4. AndyKosick | | #9

    I was just next to one of these on Tuesday. I was able to measure db using the NIOSH smart phone app and got 47.7 db. Importantly the sound is fairly pleasant, not all sounds are created the same. No significant compressor buzz, mostly soft air like noises and gentle hum. High hopes for this model since noise has been the most significant draw back for HPWHs.

    1. Jon_Harrod | | #15

      I did some similar testing this week. My older model, installed in 2020, registered about 54 db at 1 meter from the front and sides and 59 db at 0.5 m over the unit. The new model I tested generated about 44 db on the front and sides and 53 db on top. I agree, the sounds from the new model are pretty benign.

  5. acrobaticnurse_Eli | | #10

    I wonder how readily a powered anode could be added. For most electric water heaters it's about as simple as replacing a sacrificial anode and having a nearby outlet to plug it in. With the heat pump condenser on top of the tank and in the way of accessing the anodes would much modification be needed to install an anode that would have a power cord coming out the top of the tank?

  6. nickdefabrizio | | #11

    I installed the 50 gal model two years ago. It has been working fine since then. I do get some rotten egg smell so the powered anode would have been great. Of the other changes, the longer run time on electric mode would be good for deep winter when I want to reduce the cooling load on my basement mini split heat. However, this is not a big deal and I only switch to all electric on very rare occassions. Of course there are only two of us and we use very little water.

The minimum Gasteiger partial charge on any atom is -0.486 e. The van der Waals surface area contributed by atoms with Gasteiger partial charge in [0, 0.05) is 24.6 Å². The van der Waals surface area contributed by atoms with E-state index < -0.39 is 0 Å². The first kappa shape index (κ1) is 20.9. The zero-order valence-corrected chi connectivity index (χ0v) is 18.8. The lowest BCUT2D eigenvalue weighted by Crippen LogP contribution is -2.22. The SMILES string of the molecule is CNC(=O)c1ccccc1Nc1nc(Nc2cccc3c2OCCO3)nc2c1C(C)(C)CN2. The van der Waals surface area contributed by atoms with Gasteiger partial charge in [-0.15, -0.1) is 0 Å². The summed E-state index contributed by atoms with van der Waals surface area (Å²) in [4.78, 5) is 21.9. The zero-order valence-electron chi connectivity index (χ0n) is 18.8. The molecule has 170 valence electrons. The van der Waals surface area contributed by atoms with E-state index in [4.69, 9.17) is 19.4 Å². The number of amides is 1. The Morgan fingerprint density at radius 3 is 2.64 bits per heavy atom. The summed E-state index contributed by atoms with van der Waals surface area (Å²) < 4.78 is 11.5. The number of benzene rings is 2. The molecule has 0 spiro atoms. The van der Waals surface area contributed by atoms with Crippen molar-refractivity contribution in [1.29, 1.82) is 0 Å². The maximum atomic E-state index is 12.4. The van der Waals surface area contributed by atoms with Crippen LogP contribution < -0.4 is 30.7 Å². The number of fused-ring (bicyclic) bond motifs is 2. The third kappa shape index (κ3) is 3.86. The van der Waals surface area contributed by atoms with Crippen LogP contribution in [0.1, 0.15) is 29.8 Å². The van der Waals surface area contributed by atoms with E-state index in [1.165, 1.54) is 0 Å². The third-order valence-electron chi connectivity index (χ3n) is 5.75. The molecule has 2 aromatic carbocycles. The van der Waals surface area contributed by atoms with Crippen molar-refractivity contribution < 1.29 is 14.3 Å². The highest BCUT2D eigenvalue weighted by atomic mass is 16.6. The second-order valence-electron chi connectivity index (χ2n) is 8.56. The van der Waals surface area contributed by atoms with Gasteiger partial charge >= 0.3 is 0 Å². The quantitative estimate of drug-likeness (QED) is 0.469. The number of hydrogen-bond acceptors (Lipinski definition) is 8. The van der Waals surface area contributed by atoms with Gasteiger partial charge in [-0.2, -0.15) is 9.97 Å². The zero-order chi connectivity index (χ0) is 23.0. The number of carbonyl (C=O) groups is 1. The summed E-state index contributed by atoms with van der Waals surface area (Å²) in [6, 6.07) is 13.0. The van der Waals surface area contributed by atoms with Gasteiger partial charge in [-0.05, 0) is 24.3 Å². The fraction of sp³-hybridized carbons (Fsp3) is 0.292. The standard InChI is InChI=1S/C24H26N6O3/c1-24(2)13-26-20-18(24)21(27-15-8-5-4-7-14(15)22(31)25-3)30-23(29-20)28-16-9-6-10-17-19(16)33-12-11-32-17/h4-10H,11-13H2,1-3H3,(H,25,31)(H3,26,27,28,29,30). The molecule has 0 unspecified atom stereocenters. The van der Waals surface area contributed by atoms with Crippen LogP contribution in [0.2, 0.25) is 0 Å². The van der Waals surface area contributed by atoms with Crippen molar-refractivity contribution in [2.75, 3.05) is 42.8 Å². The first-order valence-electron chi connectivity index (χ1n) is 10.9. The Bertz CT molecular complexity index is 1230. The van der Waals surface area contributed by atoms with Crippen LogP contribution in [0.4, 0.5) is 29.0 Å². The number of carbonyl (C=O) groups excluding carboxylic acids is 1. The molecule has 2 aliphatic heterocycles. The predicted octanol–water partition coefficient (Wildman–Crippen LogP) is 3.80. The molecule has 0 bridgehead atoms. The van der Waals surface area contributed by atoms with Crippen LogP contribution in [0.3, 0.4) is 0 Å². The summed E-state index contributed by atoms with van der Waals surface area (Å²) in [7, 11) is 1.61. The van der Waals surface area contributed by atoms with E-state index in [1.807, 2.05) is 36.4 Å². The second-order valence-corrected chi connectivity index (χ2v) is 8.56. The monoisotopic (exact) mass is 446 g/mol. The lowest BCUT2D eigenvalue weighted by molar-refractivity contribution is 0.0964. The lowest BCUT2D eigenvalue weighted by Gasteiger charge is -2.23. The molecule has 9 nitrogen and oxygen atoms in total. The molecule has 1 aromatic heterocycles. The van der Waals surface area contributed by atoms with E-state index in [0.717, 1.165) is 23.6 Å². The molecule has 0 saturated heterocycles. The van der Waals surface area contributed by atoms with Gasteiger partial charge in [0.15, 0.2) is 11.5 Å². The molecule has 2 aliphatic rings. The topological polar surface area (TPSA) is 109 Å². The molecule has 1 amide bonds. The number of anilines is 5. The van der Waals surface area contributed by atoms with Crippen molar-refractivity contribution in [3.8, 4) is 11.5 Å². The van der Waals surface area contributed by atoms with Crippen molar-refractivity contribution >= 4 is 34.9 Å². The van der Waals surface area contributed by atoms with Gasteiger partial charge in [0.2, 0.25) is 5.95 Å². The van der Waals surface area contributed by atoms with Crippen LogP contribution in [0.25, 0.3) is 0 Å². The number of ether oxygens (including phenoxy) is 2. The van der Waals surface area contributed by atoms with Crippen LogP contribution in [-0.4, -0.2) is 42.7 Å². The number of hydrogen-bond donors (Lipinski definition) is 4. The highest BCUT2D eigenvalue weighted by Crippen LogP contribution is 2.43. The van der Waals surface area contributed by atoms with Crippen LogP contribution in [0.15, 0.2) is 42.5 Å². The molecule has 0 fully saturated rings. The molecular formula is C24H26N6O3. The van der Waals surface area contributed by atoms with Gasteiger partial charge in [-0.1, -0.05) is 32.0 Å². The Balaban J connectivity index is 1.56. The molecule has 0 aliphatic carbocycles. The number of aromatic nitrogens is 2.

I recall that it was easy to install and only took me a few hours, including running a new 30 amp circuit. On the other hand, I had to replumb the entire hot water line and cold water feed since the existing plumbing was set up for a boiler hot water system on the other side of the room. However, people who are replacing an existing hot water tank system will likely have the proper plumbing in place.

    I am a bit shocked at the price now. I bought mine 2 years ago from Lowes as a return for $700 and got a $750 rebate from the state. They also had a returned 80 gal model for $900. I should have picked up that one too! I think the list price at that time was $1300 for the smaller unit and a little more for the 80 gal unit. People paying $2000-3000 is shocking!

  7. Trevor_Lambert | | #12

    Sound levels are reported on a logarithmic scale because that's how our hearing works. It's of no practical value, and in fact misleading to mention that a 6dB reduction represents a 4-fold reduction in noise energy. It implies the reduction in perceived noise will be greater than it is in reality. And a smaller nitpick is that the A in 51dBA is a frequency response weighting. It's nonsensical to report a relative difference of 6dBA, it's just 6dB.

  8. mercifullyfree | | #13

    From personal experience (approximately 2 years ago) and the shared experience of the very knowledgeable technician who assisted me when our unit failed after a few days:
    1 - Apparently a wiring harness is routed directly above the water tank and is a cause of frequent failure.
    2 - At the end of the day, we are transferring heat from the air into the water, meaning the efficiency is capped by the need to replenish heat "lost" to heating water. In other words, no free lunch, unless you live in a warm climate where the unit can be located in a garage or outside the occupied building envelope.
    For background and follow-up, we're in Kentucky and the unit was located in the 2500sqft open basement. Noise was not an issue. Returned and replaced heat pump with traditional electric unit on candid advice of tech..

    1. mercifullyfree | | #22

      As a follow-up, 40 years ago I installed a Florida brand water source heat pump in South Carolina with an auxiliary unit that pre-heated water for the hot water heater. Back then I diverted water from the well and fed it to the garden after passing through the heat pump.

  9. drcruise | | #14